We investigated the effect of royal jelly (RJ), a natural secretion from worker bees, on the endurance training-induced mitochondrial adaptations in skeletal muscles of ICR mice. Mice received either RJ (1.0 mg/g body weight) or distilled water for three weeks. The mice in the training group were subjected to endurance training (20 m/min; 60 min; 5 times/week). There was a main effect of endurance training on the maximal activities of the mitochondrial enzymes, citrate synthase (CS), and β-hydroxyacyl coenzyme Adehydrogenase (β-HAD), in the plantaris and tibialis anterior (TA) muscles, while no effect of RJ treatment was observed. In the soleus muscle, CS and β-HAD maximal activities were significantly increased by endurance training in the RJ-treated group, while there was no effect of training in the control group. Furthermore, we investigated the effects of acute RJ treatment on the signaling cascade involved in mitochondrial biogenesis. In the soleus, phosphorylation of 5'-AMP-activated protein kinase (AMPK) and acetyl-CoA carboxylase (ACC) were additively increased by a single RJ treatment and endurance exercise, while only an exercise effect was found in the plantaris and TA muscles. These results indicate that the RJ treatment induced mitochondrial adaptation with endurance training by AMPK activation in the soleus muscles of ICR mice.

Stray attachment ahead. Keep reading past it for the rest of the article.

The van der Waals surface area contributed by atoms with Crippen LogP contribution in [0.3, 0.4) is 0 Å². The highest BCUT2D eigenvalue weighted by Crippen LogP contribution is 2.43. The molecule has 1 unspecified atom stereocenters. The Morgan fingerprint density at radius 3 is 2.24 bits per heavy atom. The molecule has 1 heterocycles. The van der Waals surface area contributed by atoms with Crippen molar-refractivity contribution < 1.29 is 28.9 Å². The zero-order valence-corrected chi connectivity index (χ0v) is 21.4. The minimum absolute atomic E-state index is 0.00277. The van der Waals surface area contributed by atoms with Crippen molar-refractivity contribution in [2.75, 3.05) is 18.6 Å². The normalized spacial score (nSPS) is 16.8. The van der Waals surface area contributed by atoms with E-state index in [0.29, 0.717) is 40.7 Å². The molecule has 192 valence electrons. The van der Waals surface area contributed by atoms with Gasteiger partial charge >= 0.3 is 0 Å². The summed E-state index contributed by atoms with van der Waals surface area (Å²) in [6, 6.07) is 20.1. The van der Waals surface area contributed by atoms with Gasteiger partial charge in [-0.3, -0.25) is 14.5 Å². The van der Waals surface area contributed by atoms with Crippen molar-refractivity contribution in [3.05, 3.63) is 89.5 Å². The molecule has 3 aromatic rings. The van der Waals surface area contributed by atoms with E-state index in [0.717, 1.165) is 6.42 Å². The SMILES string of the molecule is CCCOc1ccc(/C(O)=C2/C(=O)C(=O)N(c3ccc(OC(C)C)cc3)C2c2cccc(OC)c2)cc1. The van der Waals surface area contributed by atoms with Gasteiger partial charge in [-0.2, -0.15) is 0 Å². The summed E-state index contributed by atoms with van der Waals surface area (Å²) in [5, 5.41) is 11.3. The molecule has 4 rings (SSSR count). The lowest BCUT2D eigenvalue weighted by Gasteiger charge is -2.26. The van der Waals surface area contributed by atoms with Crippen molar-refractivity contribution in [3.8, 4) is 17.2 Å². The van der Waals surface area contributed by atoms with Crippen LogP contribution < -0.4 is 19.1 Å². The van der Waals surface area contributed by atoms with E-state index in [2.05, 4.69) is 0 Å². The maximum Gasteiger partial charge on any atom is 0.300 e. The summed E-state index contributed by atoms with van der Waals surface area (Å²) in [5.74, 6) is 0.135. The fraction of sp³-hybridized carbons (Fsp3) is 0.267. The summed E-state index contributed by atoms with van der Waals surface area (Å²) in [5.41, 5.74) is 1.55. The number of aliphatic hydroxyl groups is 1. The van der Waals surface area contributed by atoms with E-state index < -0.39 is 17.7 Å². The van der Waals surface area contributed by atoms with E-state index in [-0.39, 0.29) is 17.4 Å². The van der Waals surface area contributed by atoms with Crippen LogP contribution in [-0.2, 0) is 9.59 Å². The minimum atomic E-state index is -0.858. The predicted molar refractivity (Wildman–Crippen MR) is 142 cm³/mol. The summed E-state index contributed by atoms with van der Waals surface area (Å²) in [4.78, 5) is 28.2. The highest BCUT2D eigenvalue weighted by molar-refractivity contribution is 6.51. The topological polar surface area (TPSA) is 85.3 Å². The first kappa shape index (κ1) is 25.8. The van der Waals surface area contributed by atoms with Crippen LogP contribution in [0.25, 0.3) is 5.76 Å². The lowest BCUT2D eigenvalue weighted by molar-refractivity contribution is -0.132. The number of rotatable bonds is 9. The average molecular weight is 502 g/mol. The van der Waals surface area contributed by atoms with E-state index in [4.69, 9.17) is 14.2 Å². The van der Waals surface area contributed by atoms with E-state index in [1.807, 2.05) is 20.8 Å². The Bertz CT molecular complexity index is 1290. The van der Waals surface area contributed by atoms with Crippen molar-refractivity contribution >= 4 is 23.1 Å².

Keywords: endurance training; mitochondrial enzymes; phospho-AMPK; royal jelly; skeletal muscle.